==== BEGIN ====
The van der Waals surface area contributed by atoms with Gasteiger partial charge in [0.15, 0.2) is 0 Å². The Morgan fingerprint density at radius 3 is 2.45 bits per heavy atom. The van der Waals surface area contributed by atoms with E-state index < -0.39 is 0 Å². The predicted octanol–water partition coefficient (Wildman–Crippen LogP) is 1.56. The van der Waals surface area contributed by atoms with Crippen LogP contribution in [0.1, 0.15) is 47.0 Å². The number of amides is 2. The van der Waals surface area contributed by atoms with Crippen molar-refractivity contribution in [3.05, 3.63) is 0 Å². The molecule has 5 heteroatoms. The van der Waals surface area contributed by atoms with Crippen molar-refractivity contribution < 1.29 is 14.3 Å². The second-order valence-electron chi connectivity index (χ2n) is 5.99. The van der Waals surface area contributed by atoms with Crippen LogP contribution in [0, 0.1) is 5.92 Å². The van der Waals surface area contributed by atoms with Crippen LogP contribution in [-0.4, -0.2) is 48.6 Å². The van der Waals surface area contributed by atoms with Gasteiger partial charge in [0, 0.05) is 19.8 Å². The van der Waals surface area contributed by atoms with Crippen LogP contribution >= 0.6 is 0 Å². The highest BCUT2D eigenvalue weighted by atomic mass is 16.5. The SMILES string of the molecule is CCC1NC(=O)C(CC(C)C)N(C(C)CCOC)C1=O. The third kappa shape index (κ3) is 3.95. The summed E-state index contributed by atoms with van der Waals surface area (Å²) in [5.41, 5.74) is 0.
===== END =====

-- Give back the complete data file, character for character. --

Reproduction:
The van der Waals surface area contributed by atoms with Gasteiger partial charge in [0.15, 0.2) is 0 Å². The Morgan fingerprint density at radius 3 is 2.45 bits per heavy atom. The van der Waals surface area contributed by atoms with E-state index < -0.39 is 0 Å². The predicted octanol–water partition coefficient (Wildman–Crippen LogP) is 1.56. The van der Waals surface area contributed by atoms with Crippen LogP contribution in [0.1, 0.15) is 47.0 Å². The number of amides is 2. The van der Waals surface area contributed by atoms with Crippen molar-refractivity contribution in [3.05, 3.63) is 0 Å². The molecule has 5 heteroatoms. The van der Waals surface area contributed by atoms with Crippen molar-refractivity contribution < 1.29 is 14.3 Å². The second-order valence-electron chi connectivity index (χ2n) is 5.99. The van der Waals surface area contributed by atoms with Crippen LogP contribution in [0, 0.1) is 5.92 Å². The van der Waals surface area contributed by atoms with Crippen LogP contribution in [-0.4, -0.2) is 48.6 Å². The van der Waals surface area contributed by atoms with Gasteiger partial charge in [0, 0.05) is 19.8 Å². The van der Waals surface area contributed by atoms with Crippen LogP contribution >= 0.6 is 0 Å². The highest BCUT2D eigenvalue weighted by atomic mass is 16.5. The SMILES string of the molecule is CCC1NC(=O)C(CC(C)C)N(C(C)CCOC)C1=O. The third kappa shape index (κ3) is 3.95. The summed E-state index contributed by atoms with van der Waals surface area (Å²) in [5.41, 5.74) is 0.